Happy birthday Schneckchen.

Thursday, 6 September 2012

Speaking in Accents

Have you ever thought about how your accent affects your interaction with other people?

I love accents. I love the subtleties, I love guessing what has shaped an individual's accent, where they come from, where they passed through to get here. I can listen to my beloved husband and just hear his beautiful intonation and forget to listen to what he's saying (ok he may have been talking C++ but it's still not an excuse - he just has the most amazing accent which can be distracting). I truly love the diversity of accents in Glasgow, where you have anything from the proper Weegie to people from all over the UK and from around the world. I always thought Glasgow to be particularly rich in this diversity of accents because there's probably less than 50% of native Scots here (I'm guessing!) or at least so it seems, you hear different accents every day. At work, there's people from further north, from the east, from the south.

And then I'm in an east end cafe ordering a roll and I feel awfully conscious of my own accent. Builders and bakers speaking in the most amazingly beautiful gutteral Glaswegian, and I dread to order my butty because they'll spot instantly I'm not from here. I then order and stutter with a whisper as nervous as I used to be as a choir girl singing a solo.

Am I paranoid? Fact is that in spite of me living here for over 15 years, the other day I discovered that most of my friends are not Scottish. Now this may be because there is generally a lot of movement of people and that this is a fair representation of reality. But maybe accents keep us apart because they locate us in some sort of social drawer that we can't really get out of to explore another drawer.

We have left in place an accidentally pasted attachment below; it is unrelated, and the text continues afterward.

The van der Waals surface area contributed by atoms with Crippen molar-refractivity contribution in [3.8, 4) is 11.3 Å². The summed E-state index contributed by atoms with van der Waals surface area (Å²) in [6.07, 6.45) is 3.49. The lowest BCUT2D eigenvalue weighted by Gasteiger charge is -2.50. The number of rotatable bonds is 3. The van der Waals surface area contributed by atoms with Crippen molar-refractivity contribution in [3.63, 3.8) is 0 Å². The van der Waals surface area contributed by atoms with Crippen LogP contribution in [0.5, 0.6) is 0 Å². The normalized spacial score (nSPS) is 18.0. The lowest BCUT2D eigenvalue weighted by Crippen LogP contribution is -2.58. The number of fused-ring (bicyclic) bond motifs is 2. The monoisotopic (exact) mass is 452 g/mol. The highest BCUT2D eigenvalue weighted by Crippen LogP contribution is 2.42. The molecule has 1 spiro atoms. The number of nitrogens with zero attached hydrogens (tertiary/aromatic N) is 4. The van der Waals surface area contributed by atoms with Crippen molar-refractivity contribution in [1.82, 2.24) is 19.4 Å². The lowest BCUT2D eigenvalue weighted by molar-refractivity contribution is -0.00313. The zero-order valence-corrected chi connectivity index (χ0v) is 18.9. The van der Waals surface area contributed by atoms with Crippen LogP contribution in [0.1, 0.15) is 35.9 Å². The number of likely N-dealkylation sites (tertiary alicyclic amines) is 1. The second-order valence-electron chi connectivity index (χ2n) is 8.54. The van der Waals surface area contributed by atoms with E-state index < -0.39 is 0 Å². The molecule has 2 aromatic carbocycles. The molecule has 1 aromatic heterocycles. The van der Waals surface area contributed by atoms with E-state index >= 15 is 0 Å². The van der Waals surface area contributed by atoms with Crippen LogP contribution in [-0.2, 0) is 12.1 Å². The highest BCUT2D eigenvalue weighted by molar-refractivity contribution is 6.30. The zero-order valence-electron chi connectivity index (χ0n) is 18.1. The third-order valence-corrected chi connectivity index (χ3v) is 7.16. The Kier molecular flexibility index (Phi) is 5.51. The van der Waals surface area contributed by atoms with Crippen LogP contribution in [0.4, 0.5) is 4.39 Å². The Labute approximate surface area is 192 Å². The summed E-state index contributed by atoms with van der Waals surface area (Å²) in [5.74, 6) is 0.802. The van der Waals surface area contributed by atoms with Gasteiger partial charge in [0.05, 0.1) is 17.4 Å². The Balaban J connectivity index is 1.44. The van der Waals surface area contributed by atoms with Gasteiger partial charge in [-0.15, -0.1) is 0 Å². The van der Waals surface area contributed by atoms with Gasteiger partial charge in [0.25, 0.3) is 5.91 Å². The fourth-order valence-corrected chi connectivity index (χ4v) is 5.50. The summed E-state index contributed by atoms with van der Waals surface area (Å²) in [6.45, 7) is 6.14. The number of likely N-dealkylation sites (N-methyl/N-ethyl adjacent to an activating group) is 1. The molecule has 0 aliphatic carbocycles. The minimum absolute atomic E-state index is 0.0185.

It's not even that people instantly know I'm German - but it's obvious I'm not born and bred working class Glaswegian. The thing is, I can by now put on a Glaswegian accent, but it feels wrong doing so. This comes from a woman who had no qualms about speaking with an Irish accents some 18 years ago and still slips into it automatically when speaking to an Irish person - but that was just how I spoke English, I couldn't not speak like it. Now it would be a choice and while I know non-Glaswegians who do this, to me it feels wrong. Or maybe I just feel people would make fun of me (and possibly rightly so?).

On a day to day basis though, the accent thing is about class and (perceived which then becomes real) power. Generally, the people I meet to set programmes up with mostly speak much like me, with a neutral English accent tinged by a soft Scottish intonation and pronunciation. The people who take part in the programmes mostly speak Glaswegian. Just now, I even noticed how someone changed her accent when on the phone to me, and it made me feel all conscious as to what that meant - did she relate to me differently, did she see me as not in her drawer?

I wonder how this applies to people with other accents, say an English accent and if it differs whether it's a "posh" or northern English accent. People have certainly labelled me as English (which is funny as I never spend much time in England) and were surprised when I said I was German, and I'm not sure which label I prefer or how that changes the way this person perceives me.

And I keep wondering if accents may stand in the way of trust and creating personal and professional relationships and create a barrier that has to be overcome, that may  not be there if you share the same accent.